This is part II of a two-part video giving a brief demonstration of continuous flat effleurage and vibration on the back. Part I showed the effleurage; Part II demonstrates continuous vibration on the back.
Although vibration exists in Swedish massage, it seems to be seldom used. This is a shame because it is such a useful stroke. In Russian massage, we have very specific ways of doing the strokes. This video will give you an idea of exactly how we do it in Russian massage.
This kind of vibration is very soothing and calming to the central nervous system (CNS). Combined with continuous effleurage, it is the most soothing thing you can do to the CNS. Ten minutes of continuous effleurage and vibration on the back can usually reliably put even the most anxious person into a state of calm and relaxation. This is a good treatment to do at night before bed on a person who has difficulty falling asleep. Using these same strokes on both the back and the back of the legs, Russians use these strokes to treat fibromyalgia, rheurmatoid arthritis, and other "systemic" disorders. I have used this treatment with good results with an individual with sarcoidosis. If I accidentally make a client jump because I've hit a tender spot with too much pressure, I will do vibration for a moment to counteract the tension as a way to "apologize" to the body. Vibration, along with effleurage, makes a good ending stroke.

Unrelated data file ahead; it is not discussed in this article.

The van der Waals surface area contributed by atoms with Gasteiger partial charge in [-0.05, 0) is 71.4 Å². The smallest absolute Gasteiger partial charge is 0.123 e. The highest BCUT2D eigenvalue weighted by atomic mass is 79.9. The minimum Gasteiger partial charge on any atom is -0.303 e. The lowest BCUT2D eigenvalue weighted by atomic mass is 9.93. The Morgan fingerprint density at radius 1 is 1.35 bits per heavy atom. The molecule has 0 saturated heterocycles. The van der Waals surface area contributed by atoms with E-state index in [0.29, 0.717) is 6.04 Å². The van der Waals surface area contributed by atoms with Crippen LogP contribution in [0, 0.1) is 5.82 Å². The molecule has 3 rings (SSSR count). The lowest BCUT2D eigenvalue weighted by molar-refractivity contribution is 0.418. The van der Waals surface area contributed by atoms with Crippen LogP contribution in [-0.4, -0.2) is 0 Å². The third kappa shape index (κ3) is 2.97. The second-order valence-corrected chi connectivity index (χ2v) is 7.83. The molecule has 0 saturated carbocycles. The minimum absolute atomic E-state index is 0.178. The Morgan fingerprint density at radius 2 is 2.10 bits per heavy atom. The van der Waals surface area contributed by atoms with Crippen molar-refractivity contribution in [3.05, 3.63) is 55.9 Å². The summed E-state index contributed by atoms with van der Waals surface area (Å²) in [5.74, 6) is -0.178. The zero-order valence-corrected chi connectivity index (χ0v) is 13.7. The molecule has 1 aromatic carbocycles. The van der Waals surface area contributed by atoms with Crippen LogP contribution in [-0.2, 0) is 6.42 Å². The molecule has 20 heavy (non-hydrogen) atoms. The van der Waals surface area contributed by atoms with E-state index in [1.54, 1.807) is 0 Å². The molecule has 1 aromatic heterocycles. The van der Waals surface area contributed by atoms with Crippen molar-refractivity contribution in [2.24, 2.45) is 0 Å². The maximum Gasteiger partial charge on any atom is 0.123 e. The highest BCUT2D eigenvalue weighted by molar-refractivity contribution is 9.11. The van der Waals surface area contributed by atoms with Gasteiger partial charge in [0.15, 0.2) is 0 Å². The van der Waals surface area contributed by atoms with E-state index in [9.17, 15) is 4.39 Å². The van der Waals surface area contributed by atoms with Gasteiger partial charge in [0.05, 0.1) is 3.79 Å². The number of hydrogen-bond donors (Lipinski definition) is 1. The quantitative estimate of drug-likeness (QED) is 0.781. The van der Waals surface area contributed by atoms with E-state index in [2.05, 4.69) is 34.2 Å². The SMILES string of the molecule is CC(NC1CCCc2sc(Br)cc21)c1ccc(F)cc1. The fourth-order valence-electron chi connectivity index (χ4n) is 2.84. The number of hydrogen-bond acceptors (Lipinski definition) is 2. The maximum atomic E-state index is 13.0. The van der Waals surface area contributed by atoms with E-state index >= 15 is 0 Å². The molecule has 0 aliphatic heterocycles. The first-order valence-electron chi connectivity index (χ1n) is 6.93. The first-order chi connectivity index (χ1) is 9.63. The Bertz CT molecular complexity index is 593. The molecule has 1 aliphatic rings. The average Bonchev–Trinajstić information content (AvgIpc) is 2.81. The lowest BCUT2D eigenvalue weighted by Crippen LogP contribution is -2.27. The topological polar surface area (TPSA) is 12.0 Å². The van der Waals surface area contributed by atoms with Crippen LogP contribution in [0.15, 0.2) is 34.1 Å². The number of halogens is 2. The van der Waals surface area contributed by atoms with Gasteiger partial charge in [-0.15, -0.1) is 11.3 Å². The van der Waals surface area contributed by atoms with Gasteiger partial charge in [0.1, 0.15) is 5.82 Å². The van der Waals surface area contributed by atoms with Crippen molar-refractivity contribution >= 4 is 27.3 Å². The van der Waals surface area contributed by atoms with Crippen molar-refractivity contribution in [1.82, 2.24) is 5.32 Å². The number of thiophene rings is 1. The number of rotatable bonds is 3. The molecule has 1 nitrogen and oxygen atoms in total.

It can be a bit difficult at first but with practice it grows easier.
Try it and see for yourself how you and your clients like it.
Thanks again to Will Stewart of 3-D Optimal Performance for making this video possible.
If you haven't already seen it, you may be interested in watching our first video, an Introduction to the Principles of Russian Massage.